If you like Crumley I'd also recommend the work of James Lee Burke - especially the earlier stuff.
 

henry

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Spookdaddy said:
HenryFort said:
the last good kiss by james crumley must be the furthest ive got through a book in 5 years or more sad to say...
I think I've posted elsewhere that the beginning of The Last Good Kiss contains my favourite opening lines of any novel.

In my opinion Crumley never put a foot wrong (although I may be being a little partisan with The Right Madness - which I recall being a bit of a bun fight, and one maybe more for hardened fans rather than newcomers). His entire catalogue is worth reading - (there are only seven detective novels so it's not a major project).

If you like Crumley I'd also recommend the work of James Lee Burke - especially the earlier stuff.
funny ... a friend loaned me the wrong case maybe 10 years ago and it has a rival opening 3 paragraphs to anything ive ever read ... up there with factotum ... i still hold that book very dear ... even down to the harcourt courants one-liner on the back - a very perfect novel ... hence my recommendation of the last good kiss to fortean daughter ( 9 ) as a christmas present to get me reading again ...

i read in the electric mist with confederate dead ( along with a ton of hiassen and leonard etc etc ellroy and the big guys ) around that time but i didnt get particularly involved in it and crumley is several shades deeper, for me ... mind you i read that burke in hardback which is somehow always harder work for me ... along with omnibuses which i find impenetrable
 

Peripart

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HenryFort said:
i read in the electric mist with confederate dead ( along with a ton of hiassen and leonard etc etc ellroy and the big guys ) around that time but i didnt get particularly involved in it and crumley is several shades deeper, for me ...
In The Electric Mist... was made into a not-too-terrible film with Tommy Lee Jones a few years back - almost captured the tone of the book, despite the inevitable slashing of the story.

I read quite a few James Lee Burke stories a few years ago, but found them to suffer from the law of diminishing returns - the more I read, the less involved I felt.

One author whose work has never disappointed me is Michael Marshall (who also writes as Michael Marshall Smith, but I've not read any published under that name yet). His Straw Men trilogy, as I've written here before, gripped me from the get-go. I've just bought Killer Move, and will report on that in due course!
 

GNC

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Well, it took me a month but I finished Joe Hill's NOS4R2 (big book) and it's a cracking read. Really good, old fashioned horror novel like his dad writes with a satisfying ending (which his dad doesn't always write). Recommended if you want a doorstep of a book to lose yourself in. Read it before they make it into a movie (like they've done with his previous, Horns).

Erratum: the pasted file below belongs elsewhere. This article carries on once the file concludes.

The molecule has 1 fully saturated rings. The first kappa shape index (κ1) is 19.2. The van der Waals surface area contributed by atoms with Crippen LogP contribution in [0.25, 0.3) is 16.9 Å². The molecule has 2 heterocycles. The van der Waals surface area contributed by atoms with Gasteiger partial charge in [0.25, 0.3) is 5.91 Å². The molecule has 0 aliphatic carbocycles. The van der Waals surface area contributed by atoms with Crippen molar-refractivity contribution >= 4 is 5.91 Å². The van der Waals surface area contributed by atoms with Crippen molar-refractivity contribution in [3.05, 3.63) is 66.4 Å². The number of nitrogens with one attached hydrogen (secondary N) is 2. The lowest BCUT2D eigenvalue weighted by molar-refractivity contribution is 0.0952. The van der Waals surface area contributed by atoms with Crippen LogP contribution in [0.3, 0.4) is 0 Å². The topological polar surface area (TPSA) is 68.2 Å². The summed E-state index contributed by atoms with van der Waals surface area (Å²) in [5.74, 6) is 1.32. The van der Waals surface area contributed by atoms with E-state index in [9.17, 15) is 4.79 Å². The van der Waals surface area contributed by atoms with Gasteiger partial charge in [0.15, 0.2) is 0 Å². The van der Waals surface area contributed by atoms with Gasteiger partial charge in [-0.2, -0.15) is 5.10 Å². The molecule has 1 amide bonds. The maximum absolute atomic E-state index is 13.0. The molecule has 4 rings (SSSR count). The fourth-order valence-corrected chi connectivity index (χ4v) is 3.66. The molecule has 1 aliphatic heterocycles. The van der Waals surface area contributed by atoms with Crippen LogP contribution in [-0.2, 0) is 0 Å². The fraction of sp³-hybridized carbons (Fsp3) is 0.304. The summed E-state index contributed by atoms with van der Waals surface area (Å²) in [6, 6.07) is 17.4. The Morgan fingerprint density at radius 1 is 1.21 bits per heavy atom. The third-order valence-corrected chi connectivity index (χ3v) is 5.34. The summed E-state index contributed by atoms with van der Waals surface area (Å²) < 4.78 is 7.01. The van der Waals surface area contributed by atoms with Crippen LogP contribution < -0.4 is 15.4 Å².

JamesWhitehead

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I am enjoying The Forbidden Best-Sellers of Pre-Revolutionary France by Robert Darnton.

Darnton is an academic but the book is written in a spendidly direct way which draws the general reader into matters which may seem arcane. Darnton had access to the extensive records of STN, a publishing house of the period. Miraculously, their files remained untouched in an attic. The relationship between legitimate book-dealers and the more profitable world of forbidden "philosophical works" is explored in great detail.

The NY Times has a good review.

Extracts from the "philosophical works" are given. :shock:

edit: Darnton may be familiar to some as the author of The Great Cat Massacre - which I know of in excerpted form but have not seen in full.
 

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I finished the last good kiss, which was a downright pleasure and a privilege from start to end ... house of earth by woody Guthrie got too dustbowl too soon for my tastes ... currently awaiting delivery of slow birds and others by ian Watson after mythop mentioned it on the fortean tikes thread
 

Yithian

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I feel as if I've spent a month on holiday, taken a focused history class and listened to several nights of tragic confession from old friends.

In other words, I've just finished The Jewel in the Crown by Paul Scott and feel drained yet enlarged by the whole experience.

It was wonderful in both the literal and figurative senses; I'm just placing an order for Day of the Scorpion.
 
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Tracking the Weretiger - Supernatural Man-Eaters of India, China and Southeast Asia, by Patrick Newman.

I've been slightly obsessed with man-eaters since I was very young and an old ex Indian Army friend of my dad's family told me some hair-raising stories and gave me a terrifying wooden tiger puppet (which might actually be a leopard).